The Quenya Definite Article

With permission, I'm posting a link to Raccoon's description of the Quenya Definite Article, which is much more detailed than mine:

https://eldamo.org/articles/ArticleQuenya.pdf

This file was originally posted in Discord. I wanted to put a copy of this very interesting research into a publicly accessible location to make it less likely it would be lost in the mists of the Internet.

R.I.P. Christopher Tolkien Atwe Thu, 01/16/2020 - 18:18
Christopher Tolkien

He has a mighty legacy without which we wouldn't be here doing what we love to do.

Nai siluvalye imbi 'n Eleni tennoio.

Rest in peace, Christopher Tolkien.

oppose

Forums

Would *anasta- be a viable neologism for "oppose, face in a certain direction, be against something", as a derivation of the root ANAT > anattā > anasta (as anta- is taken)? See also the early Noldorin athra-.

 

Alternatively, *anahta- from anak  "against"?

Quenya Grammar P16: Monosyllabic Nouns Paul Strack Tue, 01/14/2020 - 00:52

There is no evidence that Tolkien consider monosyllabic nouns as a distinct class in his later writings, but such nouns are more likely to be irregular than other nouns, since they represent more basic concepts. For example, the noun “hand” does not have a plural form *már or *mái, but uses only the partitive plural máli (VT47/6). Independent pronouns are also generally monosyllabic, so they would be declined like members of this group.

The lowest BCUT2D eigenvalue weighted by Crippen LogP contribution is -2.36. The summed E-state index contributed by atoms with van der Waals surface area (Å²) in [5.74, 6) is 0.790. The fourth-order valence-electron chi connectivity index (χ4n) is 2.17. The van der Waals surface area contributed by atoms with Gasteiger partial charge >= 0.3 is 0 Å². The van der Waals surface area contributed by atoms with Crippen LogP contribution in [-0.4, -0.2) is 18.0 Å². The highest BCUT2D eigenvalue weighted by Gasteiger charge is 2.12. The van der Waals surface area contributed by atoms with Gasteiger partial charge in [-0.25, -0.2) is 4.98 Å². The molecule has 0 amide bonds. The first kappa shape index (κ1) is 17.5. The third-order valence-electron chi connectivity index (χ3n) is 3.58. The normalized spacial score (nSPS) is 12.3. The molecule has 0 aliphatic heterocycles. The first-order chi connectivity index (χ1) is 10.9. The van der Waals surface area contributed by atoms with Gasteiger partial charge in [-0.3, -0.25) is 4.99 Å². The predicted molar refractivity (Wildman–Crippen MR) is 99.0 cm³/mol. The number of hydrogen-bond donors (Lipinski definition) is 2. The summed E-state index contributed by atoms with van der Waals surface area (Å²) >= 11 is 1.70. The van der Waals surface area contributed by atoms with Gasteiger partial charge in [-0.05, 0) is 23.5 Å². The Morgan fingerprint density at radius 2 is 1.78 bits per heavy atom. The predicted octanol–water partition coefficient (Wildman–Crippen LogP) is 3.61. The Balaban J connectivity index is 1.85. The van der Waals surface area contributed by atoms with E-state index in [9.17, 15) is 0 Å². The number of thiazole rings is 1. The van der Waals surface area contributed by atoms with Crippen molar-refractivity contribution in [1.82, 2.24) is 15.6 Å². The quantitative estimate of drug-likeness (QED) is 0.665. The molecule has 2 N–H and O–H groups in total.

Quenya Grammar P15: Consonantal Nouns

Tolkien generally referred to nouns ending in a consonants as “consonantal” nouns, for example on PE14/42 (1920s) and PE21/76 (1950s). As with all Quenya words, a noun can only end in one of the five valid final consonants: l, n, r, s, t. Consonantal nouns were often a reduction of longer ancient forms, however, and their inflections could reflect these more ancient endings.

Quenya Grammar P14: E-nouns

One special subgroup of vocalic nouns are those that end in the vowel e, or “e-nouns”. Frequently these have inflection suffixes identical to those of other vocalic nouns, but they differ significantly in plural forms. In particular, they do not (normally) use the plural suffix -r, but instead form their plurals by changing their final e to i. The details of these forms and their historical developments is discussed in the entries on plural nouns and for the individual noun cases.